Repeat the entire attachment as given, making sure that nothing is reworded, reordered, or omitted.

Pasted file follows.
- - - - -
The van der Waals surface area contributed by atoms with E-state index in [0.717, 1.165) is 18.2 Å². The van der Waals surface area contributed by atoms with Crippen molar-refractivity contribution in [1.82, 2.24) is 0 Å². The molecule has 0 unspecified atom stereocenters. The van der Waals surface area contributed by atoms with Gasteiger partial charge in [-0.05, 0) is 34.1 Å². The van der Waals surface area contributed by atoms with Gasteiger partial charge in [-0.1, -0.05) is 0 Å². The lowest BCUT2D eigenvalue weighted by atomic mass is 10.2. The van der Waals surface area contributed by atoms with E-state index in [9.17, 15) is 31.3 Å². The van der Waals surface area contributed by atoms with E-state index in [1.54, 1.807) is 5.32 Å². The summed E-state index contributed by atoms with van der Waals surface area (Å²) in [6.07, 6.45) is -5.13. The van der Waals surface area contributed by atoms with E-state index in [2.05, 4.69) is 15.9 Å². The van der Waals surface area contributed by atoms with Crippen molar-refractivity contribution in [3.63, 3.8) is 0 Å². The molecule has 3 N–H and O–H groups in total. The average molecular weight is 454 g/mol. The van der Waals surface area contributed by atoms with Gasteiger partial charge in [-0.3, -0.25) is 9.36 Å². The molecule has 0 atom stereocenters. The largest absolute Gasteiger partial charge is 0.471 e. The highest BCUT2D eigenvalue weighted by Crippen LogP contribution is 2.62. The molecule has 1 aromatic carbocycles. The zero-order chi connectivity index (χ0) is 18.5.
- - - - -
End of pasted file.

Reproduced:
The van der Waals surface area contributed by atoms with E-state index in [0.717, 1.165) is 18.2 Å². The van der Waals surface area contributed by atoms with Crippen molar-refractivity contribution in [1.82, 2.24) is 0 Å². The molecule has 0 unspecified atom stereocenters. The van der Waals surface area contributed by atoms with Gasteiger partial charge in [-0.05, 0) is 34.1 Å². The van der Waals surface area contributed by atoms with Gasteiger partial charge in [-0.1, -0.05) is 0 Å². The lowest BCUT2D eigenvalue weighted by atomic mass is 10.2. The van der Waals surface area contributed by atoms with E-state index in [9.17, 15) is 31.3 Å². The van der Waals surface area contributed by atoms with E-state index in [1.54, 1.807) is 5.32 Å². The summed E-state index contributed by atoms with van der Waals surface area (Å²) in [6.07, 6.45) is -5.13. The van der Waals surface area contributed by atoms with E-state index in [2.05, 4.69) is 15.9 Å². The van der Waals surface area contributed by atoms with Crippen molar-refractivity contribution in [3.63, 3.8) is 0 Å². The molecule has 3 N–H and O–H groups in total. The average molecular weight is 454 g/mol. The van der Waals surface area contributed by atoms with Gasteiger partial charge in [-0.3, -0.25) is 9.36 Å². The molecule has 0 atom stereocenters. The largest absolute Gasteiger partial charge is 0.471 e. The highest BCUT2D eigenvalue weighted by Crippen LogP contribution is 2.62. The molecule has 1 aromatic carbocycles. The zero-order chi connectivity index (χ0) is 18.5.